Read Esther; Ezra 7-10; Nehemiah 1-7; Daniel 9
God protected His people, and the fulfilment of His word, through an orphaned young Jewish woman
One of Darius’ sons, Xerxes, succeeded him in 486 BCE. He had little talent for economics and revelled too much in court pleasures and in lavish building projects. His treatment of subjugated peoples was also brutal, contrary to the habits of his predecessors (1). In 483 BCE. Xerxes held a one hundred and eighty day feast for his officials, followed immediately by a seven day feast for all the people in the citadel of Susa (fortified part of the capitol city of Persia where his palace was located), at the end of which Queen Vashti refused to obey his command to come so he could show off her beauty. Her punishment was to be banished forever from Xerxes’ presence and stripped of her royal position (Esther 1).
Xerxes then went to quell rebellions in Egypt and Greece, initially accomplishing great exploits but suffered a humiliating naval defeat against the Greeks in 480 BCE. So he returned to his magnificent feasts and desired once again to have a queen. All the most beautiful virgins in the empire were brought together for six months of beauty treatments and preparations and from these Esther was chosen (Esther 2). She kept her Jewish identity secret and they were married at the end of 479 BCE.
Four decades after the temple was built the work of rebuilding Jerusalem hadn’t progressed much further than that and now all was under threat with Haman’s murderous plot to have all the Jews in all the provinces of Persia killed, destroyed and annihilated. This time their salvation came not from a mighty warrior or a foreign army, but from a young Jewish woman whom God had placed as queen for such a time as this.
Awareness of the plot, and fasting and prayers of the Jewish people to avert it, took place not in the temple in Jerusalem but in the Persian city of Susa (2). The Jewish diaspora was now large not only in Babylon but throughout the Persian empire, and particularly in the main centres of power like Susa. The Jewish people were saved and empowered to destroy their enemies (Esther 9:1-19). Mordecai then wrote letters to all the Jews in all the provinces of Persia to establish a new yearly celebration feast, Purim, commemorating their sorrow being turned to joy. This innovation did not come from the religious establishment in Jerusalem, but it was accepted and adopted throughout Judaism. Purim continues to be the most joyous Jewish celebration.
Each new generation needs to be led back to God
Xerxes was assassinated in 465 BC, and after the lead assassin was killed Artaxerxes succeeded to the Persian throne in 464 BC. In the seventh year of his reign, 457 BC, Artaxerxes permitted the Jewish scribe and priest, Ezra, to lead an expedition of about 5,000 Jews back to Jerusalem to settle there, teach the people the Law of Moses (Torah) and present offerings to God from Artaxerxes, and gifts for the temple (Ezra 7-8). What Ezra found when he arrived was that the initial fervour of the returned captives had faded, the work of rebuilding the city of Jerusalem had seen little progress since the temple was rebuilt, 60 years before, and this next generation, from the priests and leaders down, had forsaken much of the Torah.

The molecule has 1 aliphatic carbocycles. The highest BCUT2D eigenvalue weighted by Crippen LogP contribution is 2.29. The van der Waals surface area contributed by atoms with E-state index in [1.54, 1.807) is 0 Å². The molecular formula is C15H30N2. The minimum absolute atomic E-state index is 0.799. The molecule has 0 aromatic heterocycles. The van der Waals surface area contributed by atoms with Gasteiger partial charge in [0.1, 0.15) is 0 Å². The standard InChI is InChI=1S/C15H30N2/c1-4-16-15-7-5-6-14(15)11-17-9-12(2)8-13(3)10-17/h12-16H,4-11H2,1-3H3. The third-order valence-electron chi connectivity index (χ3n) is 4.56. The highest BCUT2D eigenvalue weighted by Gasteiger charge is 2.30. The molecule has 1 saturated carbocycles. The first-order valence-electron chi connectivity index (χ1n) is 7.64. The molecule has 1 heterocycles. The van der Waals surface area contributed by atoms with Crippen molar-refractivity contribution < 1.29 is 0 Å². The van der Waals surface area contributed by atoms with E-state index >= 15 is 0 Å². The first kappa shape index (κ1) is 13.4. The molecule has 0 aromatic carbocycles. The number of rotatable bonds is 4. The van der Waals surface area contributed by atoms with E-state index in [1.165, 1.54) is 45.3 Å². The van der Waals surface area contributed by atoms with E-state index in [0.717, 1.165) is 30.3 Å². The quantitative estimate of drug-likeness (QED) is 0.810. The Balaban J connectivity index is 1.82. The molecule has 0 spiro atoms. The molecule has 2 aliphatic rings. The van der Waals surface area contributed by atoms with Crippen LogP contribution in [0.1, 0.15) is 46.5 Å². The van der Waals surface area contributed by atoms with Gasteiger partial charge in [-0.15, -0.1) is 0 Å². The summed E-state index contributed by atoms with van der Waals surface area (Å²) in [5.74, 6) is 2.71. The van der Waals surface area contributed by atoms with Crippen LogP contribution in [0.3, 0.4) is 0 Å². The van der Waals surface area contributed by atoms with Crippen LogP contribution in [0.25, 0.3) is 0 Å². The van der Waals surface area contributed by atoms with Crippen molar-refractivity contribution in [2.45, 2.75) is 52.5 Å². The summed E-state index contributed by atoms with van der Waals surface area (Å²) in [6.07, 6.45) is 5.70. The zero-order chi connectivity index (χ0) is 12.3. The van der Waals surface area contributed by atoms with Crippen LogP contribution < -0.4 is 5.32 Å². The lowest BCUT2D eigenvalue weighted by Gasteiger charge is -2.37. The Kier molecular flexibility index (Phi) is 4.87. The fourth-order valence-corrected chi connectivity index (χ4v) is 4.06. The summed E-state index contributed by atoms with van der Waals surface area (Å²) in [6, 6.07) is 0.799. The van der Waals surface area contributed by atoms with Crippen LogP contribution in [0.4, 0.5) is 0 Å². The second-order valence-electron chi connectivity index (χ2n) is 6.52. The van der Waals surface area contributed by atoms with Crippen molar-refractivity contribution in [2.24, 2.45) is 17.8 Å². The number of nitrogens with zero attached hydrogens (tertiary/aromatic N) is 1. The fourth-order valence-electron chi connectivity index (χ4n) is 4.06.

The lessons of the Babylonian captivity appeared to have been so quickly lost, and Haman’s threat of annihilation the decade before left no positive effect in the Promised Land. While the Jews in Babylon had continued working hard to maintain their distinct identity as the people of God through observance of Torah and customs, the next generation of those who had returned to the land of Judah quickly became complacent with their identity secured in their land and temple.
Money so easily corrupts, and when that happens in the spiritual leaders…
The high priest, Eliashib, had himself become compromised so the priesthood was corrupted and the reading of the Torah to the people ceased. Eliashib was allied with Tobiah the Ammonite who, along with Sanballat the Horonite, sought to keep the children of Israel weak and the city of Jerusalem without a wall. Eliashib’s wealth suggests that it may have been some form of business partnership.
Without guidance from the Torah, many had taken foreign wives and started participating in the abominations of the Canaanites, Hittites, Perizzites, Jebusites, Ammonites, Moabites, Egyptians and Amorites. To Ezra’s horror, even some of the priests had taken foreign wives who continued living and raising their children as pagans with all the practises that God abhorred.
True Leadership Vs Self-Interested Leaders who Hinder God’s work
Ezra wept bitterly in identificational repentance before the house of God until the men, women and children of Israel gradually joined him in weeping and repentance prayer. What Haman’s attempt at annihilation failed to do, the priest’s tears accomplished – God’s people in Jerusalem repented and returned to Him (Ezra 10:1-6).
Ezra gathered some of the heads of households and together they questioned all the men who had taken pagan wives until each one promised they would put away those wives and bring a trespass offering to Yahweh (Ezra 10:16-44). However, this was only half the problem and the rebuilding of Jerusalem remained stalled because key leaders of the community such as Shechaniah, who had married his daughter to Tobiah, and Meshullam, who had married his daughter to Tobiah’s son, remained allied to their enemies even as the high priest was. One of the high priest’s grandsons had married the daughter of Sanballat.
Godly Leadership Needed in both Church and State